The news is out -- you're getting a divorce. For many couples, breaking the news to friends and family is the toughest part of the process. How you go about it sets the stage for the future. Welcome your parents' and well-meaning friends' support, but stand firm. They should respect your privacy and not pry. Understand, however, that once the news is out, your divorce is in the public domain.
So what are you going to say when you get all those phone calls and emails?
Here are a few suggestions:
- Script your responses to the obvious questions. Stick to the party line, and make sure your parents, kids, colleagues, etc. are on the same page in terms of what you want them to say.
Don't make headlines by dumping on the in-law(s). You will do more damage than good by stoning his or her whole bloodline. Think about your kids when you spread the news. Think about them again and again and again, and put yourself in their place. Forget about private confidences. There is no such thing as "keep it under your hat." Hats blow off in the wind. Return phone calls when you aren't angry or tired and likely to ramble. Practice switch-hit topics. Have a ready list -- the movie you saw, your vacation plans, your uncle's hernia operation. Practice deep breathing for those who want the itty-bitty details. There's nothing like a long pause to get the point across. "I really don't want to discuss this any further."Distract yourself. My aunt has a great technique. If you have to talk to someone who is going to get your goat, keep a coloring book handy and focus on staying within the lines.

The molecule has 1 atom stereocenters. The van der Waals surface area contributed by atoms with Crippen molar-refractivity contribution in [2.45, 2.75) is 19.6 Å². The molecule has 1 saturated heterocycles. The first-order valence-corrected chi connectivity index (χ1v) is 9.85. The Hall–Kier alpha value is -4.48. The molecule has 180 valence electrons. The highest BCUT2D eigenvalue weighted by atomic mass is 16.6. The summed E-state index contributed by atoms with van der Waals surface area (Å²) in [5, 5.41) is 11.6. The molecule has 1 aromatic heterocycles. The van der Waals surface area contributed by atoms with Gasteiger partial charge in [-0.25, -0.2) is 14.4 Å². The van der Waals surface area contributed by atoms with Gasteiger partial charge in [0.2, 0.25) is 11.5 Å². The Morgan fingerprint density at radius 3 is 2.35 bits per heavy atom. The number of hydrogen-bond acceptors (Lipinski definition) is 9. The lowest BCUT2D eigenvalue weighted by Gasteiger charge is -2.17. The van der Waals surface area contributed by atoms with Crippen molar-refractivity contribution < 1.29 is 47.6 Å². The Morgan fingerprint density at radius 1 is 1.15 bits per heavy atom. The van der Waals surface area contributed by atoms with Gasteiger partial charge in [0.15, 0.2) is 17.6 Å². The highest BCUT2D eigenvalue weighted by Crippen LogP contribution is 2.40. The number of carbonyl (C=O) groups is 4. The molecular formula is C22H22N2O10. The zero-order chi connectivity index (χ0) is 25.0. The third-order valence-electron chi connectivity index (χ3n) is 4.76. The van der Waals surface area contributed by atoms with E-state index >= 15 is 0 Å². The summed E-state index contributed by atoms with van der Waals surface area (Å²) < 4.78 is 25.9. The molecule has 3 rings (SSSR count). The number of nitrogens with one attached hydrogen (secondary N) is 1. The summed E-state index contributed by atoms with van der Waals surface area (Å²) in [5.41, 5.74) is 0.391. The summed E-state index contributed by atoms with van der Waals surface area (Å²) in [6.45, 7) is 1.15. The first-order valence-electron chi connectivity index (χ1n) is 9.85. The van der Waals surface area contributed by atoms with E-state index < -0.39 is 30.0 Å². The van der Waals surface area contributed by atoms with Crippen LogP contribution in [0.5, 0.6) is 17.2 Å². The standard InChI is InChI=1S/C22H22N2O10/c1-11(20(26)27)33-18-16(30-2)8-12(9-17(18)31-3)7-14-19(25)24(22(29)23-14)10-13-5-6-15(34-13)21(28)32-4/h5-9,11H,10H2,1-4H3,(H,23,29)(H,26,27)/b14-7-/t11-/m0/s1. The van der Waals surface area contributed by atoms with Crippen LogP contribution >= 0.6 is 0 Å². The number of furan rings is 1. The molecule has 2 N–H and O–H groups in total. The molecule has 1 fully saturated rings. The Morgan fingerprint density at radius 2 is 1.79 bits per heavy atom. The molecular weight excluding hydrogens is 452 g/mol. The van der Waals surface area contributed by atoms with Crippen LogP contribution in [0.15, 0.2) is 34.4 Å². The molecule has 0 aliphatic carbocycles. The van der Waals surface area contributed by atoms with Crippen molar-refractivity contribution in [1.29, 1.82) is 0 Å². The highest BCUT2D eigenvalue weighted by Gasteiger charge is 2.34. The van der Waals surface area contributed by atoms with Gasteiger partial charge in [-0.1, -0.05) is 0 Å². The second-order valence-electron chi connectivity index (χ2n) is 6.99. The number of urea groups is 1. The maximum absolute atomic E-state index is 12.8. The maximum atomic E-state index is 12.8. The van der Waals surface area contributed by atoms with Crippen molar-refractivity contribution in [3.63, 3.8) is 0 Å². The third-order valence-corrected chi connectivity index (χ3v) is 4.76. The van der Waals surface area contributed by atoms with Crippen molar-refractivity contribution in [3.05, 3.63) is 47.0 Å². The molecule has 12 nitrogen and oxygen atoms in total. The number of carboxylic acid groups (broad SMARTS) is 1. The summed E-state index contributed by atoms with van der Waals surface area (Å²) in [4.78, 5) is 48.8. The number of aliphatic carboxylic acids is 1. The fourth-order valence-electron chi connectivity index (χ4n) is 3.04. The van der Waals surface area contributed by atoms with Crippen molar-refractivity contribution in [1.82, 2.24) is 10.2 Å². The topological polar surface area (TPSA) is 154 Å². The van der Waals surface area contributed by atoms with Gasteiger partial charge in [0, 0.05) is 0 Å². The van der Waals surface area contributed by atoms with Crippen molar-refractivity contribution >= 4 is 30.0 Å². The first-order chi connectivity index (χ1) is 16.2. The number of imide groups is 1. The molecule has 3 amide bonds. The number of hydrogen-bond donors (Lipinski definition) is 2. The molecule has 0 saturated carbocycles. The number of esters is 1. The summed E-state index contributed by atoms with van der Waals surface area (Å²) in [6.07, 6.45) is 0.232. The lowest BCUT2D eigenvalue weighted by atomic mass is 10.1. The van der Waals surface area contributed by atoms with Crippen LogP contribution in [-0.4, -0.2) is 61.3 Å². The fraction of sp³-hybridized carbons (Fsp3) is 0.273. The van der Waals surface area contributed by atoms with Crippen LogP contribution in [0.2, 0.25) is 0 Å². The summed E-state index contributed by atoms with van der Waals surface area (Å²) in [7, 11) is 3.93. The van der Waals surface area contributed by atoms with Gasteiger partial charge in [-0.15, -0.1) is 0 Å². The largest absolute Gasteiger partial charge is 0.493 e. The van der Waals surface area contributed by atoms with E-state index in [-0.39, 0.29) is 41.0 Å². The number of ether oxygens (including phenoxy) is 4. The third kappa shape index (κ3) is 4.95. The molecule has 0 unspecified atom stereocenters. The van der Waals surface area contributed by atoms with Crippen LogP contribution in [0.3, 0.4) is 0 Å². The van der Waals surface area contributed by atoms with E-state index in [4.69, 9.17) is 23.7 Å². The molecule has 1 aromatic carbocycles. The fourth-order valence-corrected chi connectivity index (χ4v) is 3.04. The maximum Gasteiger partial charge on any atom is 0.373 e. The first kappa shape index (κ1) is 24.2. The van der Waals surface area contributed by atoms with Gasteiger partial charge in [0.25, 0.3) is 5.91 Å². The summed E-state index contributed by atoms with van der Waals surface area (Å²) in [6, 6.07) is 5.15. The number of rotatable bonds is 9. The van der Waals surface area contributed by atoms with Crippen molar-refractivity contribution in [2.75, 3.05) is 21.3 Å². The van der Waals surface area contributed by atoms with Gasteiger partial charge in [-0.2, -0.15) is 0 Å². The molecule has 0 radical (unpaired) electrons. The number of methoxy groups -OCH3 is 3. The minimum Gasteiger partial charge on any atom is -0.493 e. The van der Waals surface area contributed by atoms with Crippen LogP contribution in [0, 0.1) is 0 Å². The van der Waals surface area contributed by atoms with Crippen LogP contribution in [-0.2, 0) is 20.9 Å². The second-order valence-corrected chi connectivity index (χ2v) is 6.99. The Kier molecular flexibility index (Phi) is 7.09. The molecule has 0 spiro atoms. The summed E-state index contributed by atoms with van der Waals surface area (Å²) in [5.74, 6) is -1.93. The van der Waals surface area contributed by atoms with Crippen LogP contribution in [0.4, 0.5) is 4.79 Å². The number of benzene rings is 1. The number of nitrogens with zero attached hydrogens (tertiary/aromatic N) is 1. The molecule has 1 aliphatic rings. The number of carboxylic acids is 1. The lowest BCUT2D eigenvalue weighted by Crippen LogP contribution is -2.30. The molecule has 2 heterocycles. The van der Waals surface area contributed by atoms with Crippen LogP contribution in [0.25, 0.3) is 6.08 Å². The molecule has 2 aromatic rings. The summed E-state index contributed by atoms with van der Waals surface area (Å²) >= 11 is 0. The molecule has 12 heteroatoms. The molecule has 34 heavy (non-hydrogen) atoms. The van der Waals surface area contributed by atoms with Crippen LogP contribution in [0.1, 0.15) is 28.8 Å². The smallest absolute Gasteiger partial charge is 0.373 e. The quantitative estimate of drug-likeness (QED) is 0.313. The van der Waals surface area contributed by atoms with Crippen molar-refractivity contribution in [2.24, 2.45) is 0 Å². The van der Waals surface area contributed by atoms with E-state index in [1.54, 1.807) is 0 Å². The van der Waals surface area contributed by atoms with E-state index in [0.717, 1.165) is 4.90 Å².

Can't keep from exploding or perseverating? Sit down and write (in long-hand) every nasty thought you ever had about the ex. Read the letter out loud (to yourself) and then put it in the safe deposit box for good.